Catalog Doctor: Intense, Competitor Analysis
FIVE: Get Competitors’ Datacards
Ask your list broker. You’ll find good information on datacards, e.g., 12-month buyer counts, average order, gender percentage.
Recommendation: Keep a running multiyear entry of datacard info from your Tier 1 competitors to track important trends.
Example: If 12-month buyer counts steadily are shrinking, the programs isn’t working well anymore, so avoid replicating it!
Now you’re armed with lots of solid, raw material. Time to dig in!
SIX: Compile Quantitative Data
“Quant,” any data that can be turned into a number or a “yes/no,” goes on your spreadsheet. Just about any untrained staffer or temp who knows Excel or 123 can compile and enter quant if you provide a clear data list and instructions.
Strive for a readable, easy-to-access printout. Keeping the spreadsheet as simple as possible creates greater efficiency.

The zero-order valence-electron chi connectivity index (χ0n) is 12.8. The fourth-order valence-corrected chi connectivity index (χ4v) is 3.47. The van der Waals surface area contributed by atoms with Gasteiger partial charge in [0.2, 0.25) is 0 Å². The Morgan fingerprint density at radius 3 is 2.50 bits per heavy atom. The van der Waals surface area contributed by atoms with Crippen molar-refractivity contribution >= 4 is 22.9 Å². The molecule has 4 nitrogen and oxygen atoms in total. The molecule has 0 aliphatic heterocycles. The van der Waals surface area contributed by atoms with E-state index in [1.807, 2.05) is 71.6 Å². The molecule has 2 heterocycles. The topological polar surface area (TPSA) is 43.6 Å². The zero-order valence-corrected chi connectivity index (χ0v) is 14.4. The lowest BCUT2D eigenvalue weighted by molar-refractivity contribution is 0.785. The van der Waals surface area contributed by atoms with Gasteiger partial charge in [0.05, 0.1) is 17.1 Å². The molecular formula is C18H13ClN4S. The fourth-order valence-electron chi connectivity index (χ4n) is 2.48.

Hint: Try to keep all data on a single spreadsheet (even avoid tabs and links); run the competitors in columns across the top and the data in rows down the side.
In tip Nos. 3 and 5, I listed some quant to collect for each competitor. Here’s more:
■ estimated number of mailings per year;
■ trim size;
■ page count;
■ number of products;
■ density (average product count per page);
■ average price point (a big pain to count, but important);
■ average shipping/handling for $X size order to a single address; and
■ average shipping/handling for $X size order to multiple addresses.
There’s more! Again, have your team members compile a list of all the data points they feel are critical to your particular product line and your customers.
Efficiency hint: Don’t bother gathering more data than is actionable — no use creating busy work.
Must-do: Be sure one of the catalogs is yours!